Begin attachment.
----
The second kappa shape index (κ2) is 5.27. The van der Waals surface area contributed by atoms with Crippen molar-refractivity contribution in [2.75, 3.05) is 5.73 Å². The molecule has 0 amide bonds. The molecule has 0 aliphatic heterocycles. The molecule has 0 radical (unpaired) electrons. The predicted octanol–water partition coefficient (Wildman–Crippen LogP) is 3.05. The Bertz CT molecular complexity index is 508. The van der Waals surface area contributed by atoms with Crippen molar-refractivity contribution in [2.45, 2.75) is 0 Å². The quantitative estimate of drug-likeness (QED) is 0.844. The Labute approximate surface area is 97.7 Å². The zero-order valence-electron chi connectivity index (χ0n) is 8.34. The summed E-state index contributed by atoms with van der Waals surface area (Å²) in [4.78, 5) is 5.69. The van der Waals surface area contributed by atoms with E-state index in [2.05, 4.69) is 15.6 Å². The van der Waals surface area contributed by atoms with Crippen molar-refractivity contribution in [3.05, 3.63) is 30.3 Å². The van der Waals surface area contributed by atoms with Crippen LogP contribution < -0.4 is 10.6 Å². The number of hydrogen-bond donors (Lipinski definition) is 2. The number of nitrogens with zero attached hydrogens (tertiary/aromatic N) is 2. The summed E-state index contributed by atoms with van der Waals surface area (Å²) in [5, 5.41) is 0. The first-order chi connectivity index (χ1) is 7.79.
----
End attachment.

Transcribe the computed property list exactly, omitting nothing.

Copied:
The second kappa shape index (κ2) is 5.27. The van der Waals surface area contributed by atoms with Crippen molar-refractivity contribution in [2.75, 3.05) is 5.73 Å². The molecule has 0 amide bonds. The molecule has 0 aliphatic heterocycles. The molecule has 0 radical (unpaired) electrons. The predicted octanol–water partition coefficient (Wildman–Crippen LogP) is 3.05. The Bertz CT molecular complexity index is 508. The van der Waals surface area contributed by atoms with Crippen molar-refractivity contribution in [2.45, 2.75) is 0 Å². The quantitative estimate of drug-likeness (QED) is 0.844. The Labute approximate surface area is 97.7 Å². The zero-order valence-electron chi connectivity index (χ0n) is 8.34. The summed E-state index contributed by atoms with van der Waals surface area (Å²) in [4.78, 5) is 5.69. The van der Waals surface area contributed by atoms with E-state index in [2.05, 4.69) is 15.6 Å². The van der Waals surface area contributed by atoms with Crippen molar-refractivity contribution in [3.05, 3.63) is 30.3 Å². The van der Waals surface area contributed by atoms with Crippen LogP contribution < -0.4 is 10.6 Å². The number of hydrogen-bond donors (Lipinski definition) is 2. The number of nitrogens with zero attached hydrogens (tertiary/aromatic N) is 2. The summed E-state index contributed by atoms with van der Waals surface area (Å²) in [5, 5.41) is 0. The first-order chi connectivity index (χ1) is 7.79.